How the U.S., Not Iran, Is Making Concessions


Citing U.S. and Arab officials, the Wall Street Journal reported last week that U.S.-Iran relations have “moved into an effective state of detente over the past year.” Detente implies a mutual easing of tensions, but the changes in U.S.-Iran relations have been decidedly one-sided.

The central aim of American policy toward Iran in recent years had been to persuade Tehran to make a strategic shift: away from a strategy of projecting power and deterring adversaries through asymmetric means, and toward one that would adhere to international norms and reinforce regional peace and stability. Detente — and, for that matter, a nuclear accord — resulting from such a shift would be welcome by not only the U.S. but also its allies in the region and beyond.

Iran does not, however, appear to have undergone any such change. Iranian support for Hezbollah in Lebanon has continued unabated even as the group has thwarted efforts to strengthen Lebanese sovereignty and dispatched forces to Syria. According to the U.S. director of national intelligence, Hezbollah has increased “its global terrorist activity in recent years to a level that we have not seen since the 1990s.” Tehran also continues to support non-state actors such as the Houthi rebels in Yemen and — after a brief period of apparent estrangement accompanying the 2011 Arab uprisings — Hamas and other Palestinian terrorist groups.

In Iraq, much is made of the supposed alignment of interests between the U.S. and Iran. But no such alignment is apparent. Iran’s increased public profile in Iraq and its overt backing for Shiite militias — which U.S. intelligence officials have warned would inflame sectarian tensions — is directly at odds with President Barack Obama’s strategy of seeking to restore Iraqi Sunnis’ confidence in Baghdad, turn them against the Islamic State, and promote their inclusion in Iraq’s government and institutions.

In Syria, the strategic rift between the U.S. and Iran is even clearer. Washington’s stated policy is that Bashar al-Assad is illegitimate and that ending the Syrian conflict requires that he cede power to an inclusive, representative government. Iran, on the other hand, has worked to shore up President Assad, dispatching military advisers and paramilitary proxies, and organizing regular and irregular Syrian forces.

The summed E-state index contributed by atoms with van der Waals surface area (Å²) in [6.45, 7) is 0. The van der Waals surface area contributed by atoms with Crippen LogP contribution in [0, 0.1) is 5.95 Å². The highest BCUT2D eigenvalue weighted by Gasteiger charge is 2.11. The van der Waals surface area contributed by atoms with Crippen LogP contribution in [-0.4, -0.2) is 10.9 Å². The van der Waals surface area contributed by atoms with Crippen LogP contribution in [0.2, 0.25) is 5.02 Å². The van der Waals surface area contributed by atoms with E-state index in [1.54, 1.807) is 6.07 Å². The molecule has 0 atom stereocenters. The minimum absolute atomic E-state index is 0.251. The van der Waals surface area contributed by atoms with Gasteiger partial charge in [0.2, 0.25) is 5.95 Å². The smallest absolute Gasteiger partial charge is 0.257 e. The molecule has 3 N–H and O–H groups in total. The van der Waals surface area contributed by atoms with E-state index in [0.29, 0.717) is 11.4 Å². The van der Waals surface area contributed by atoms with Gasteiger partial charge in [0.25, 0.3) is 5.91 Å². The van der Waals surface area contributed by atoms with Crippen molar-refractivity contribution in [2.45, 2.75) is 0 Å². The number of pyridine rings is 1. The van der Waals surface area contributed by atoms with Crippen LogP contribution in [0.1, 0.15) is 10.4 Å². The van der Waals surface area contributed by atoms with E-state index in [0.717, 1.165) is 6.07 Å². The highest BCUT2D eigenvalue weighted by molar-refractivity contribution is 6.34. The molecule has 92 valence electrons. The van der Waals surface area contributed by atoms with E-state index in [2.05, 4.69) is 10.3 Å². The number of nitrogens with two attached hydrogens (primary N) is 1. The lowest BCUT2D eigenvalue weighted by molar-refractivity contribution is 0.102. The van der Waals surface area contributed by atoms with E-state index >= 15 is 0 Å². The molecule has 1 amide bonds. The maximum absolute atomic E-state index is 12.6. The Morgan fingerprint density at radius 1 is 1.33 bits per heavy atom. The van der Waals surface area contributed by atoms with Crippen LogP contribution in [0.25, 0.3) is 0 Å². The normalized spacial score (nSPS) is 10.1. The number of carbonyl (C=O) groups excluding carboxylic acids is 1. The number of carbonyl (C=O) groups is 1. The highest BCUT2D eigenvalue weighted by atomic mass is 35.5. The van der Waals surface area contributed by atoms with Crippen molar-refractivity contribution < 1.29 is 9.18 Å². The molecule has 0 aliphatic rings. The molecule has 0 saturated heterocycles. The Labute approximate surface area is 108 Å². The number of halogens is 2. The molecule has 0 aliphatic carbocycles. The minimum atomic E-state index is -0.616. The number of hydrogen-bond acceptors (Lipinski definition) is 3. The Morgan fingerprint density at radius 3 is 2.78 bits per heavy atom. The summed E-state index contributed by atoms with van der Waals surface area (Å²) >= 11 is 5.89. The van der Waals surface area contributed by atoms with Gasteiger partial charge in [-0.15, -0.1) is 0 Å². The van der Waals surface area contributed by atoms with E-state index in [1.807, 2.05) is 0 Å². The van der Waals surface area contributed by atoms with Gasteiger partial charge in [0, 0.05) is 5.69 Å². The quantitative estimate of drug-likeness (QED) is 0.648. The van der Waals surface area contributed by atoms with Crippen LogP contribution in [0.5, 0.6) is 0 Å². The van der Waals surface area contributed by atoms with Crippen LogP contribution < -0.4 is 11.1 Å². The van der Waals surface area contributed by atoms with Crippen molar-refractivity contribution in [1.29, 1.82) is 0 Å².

Nor when it comes to the Islamic State (ISIL) are the U.S. and Iran on the same page. Both countries are fighting the group, to be sure; but you wouldn’t guess as much by listening to Iranian leaders. They accuse the United States of having created ISIL (which Iran’s supreme leader says represents “American Islam”) as a pretext for intervening in Syria and Iraq. Iranian leaders also pointed to Islamic State militants’ recent seizure of errant American aid airdrops as evidence that Washington is providing ISIL with material support.

In short, what has changed is not Iran’s strategy but the American response. We are choosing to overlook, rather than counter, long-standing Iranian policies. This — combined with the concessions we have made in the nuclear talks, the ambiguity of U.S. policy toward the Assad regime and rising tensions with once-stalwart allies in the region — reinforce the impression that the United States, not Iran, is undergoing a strategic shift.


Michael Singh is the Lane-Swig Senior Fellow and managing director at The Washington Institute. This article originally appeared on the Wall Street Journal’s “Think Tank” blog.

Wall Street Journal

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